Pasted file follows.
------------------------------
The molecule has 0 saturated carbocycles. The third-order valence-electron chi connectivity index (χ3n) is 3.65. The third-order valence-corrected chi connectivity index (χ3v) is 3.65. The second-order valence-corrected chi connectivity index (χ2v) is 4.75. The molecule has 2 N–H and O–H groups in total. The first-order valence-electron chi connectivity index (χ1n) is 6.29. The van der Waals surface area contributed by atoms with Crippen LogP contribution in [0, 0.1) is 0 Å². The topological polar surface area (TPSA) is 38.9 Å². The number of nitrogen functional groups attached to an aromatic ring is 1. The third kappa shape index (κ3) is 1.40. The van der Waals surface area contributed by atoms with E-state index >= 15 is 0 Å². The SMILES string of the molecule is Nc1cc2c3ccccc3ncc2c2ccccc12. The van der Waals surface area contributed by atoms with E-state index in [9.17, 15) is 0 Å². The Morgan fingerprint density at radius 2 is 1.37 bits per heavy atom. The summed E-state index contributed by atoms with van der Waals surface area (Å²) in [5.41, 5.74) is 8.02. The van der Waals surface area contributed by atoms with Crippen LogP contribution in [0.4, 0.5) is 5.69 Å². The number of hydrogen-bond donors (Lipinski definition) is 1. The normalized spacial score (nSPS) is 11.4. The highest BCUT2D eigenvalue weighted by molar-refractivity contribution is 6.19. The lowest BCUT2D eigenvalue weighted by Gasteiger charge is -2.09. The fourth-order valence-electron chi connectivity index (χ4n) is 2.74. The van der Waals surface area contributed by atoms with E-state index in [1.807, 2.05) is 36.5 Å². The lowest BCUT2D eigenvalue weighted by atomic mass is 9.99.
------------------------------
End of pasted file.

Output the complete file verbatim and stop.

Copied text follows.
The molecule has 0 saturated carbocycles. The third-order valence-electron chi connectivity index (χ3n) is 3.65. The third-order valence-corrected chi connectivity index (χ3v) is 3.65. The second-order valence-corrected chi connectivity index (χ2v) is 4.75. The molecule has 2 N–H and O–H groups in total. The first-order valence-electron chi connectivity index (χ1n) is 6.29. The van der Waals surface area contributed by atoms with Crippen LogP contribution in [0, 0.1) is 0 Å². The topological polar surface area (TPSA) is 38.9 Å². The number of nitrogen functional groups attached to an aromatic ring is 1. The third kappa shape index (κ3) is 1.40. The van der Waals surface area contributed by atoms with E-state index >= 15 is 0 Å². The SMILES string of the molecule is Nc1cc2c3ccccc3ncc2c2ccccc12. The van der Waals surface area contributed by atoms with E-state index in [9.17, 15) is 0 Å². The Morgan fingerprint density at radius 2 is 1.37 bits per heavy atom. The summed E-state index contributed by atoms with van der Waals surface area (Å²) in [5.41, 5.74) is 8.02. The van der Waals surface area contributed by atoms with Crippen LogP contribution in [0.4, 0.5) is 5.69 Å². The number of hydrogen-bond donors (Lipinski definition) is 1. The normalized spacial score (nSPS) is 11.4. The highest BCUT2D eigenvalue weighted by molar-refractivity contribution is 6.19. The lowest BCUT2D eigenvalue weighted by Gasteiger charge is -2.09. The fourth-order valence-electron chi connectivity index (χ4n) is 2.74. The van der Waals surface area contributed by atoms with E-state index in [1.807, 2.05) is 36.5 Å². The lowest BCUT2D eigenvalue weighted by atomic mass is 9.99.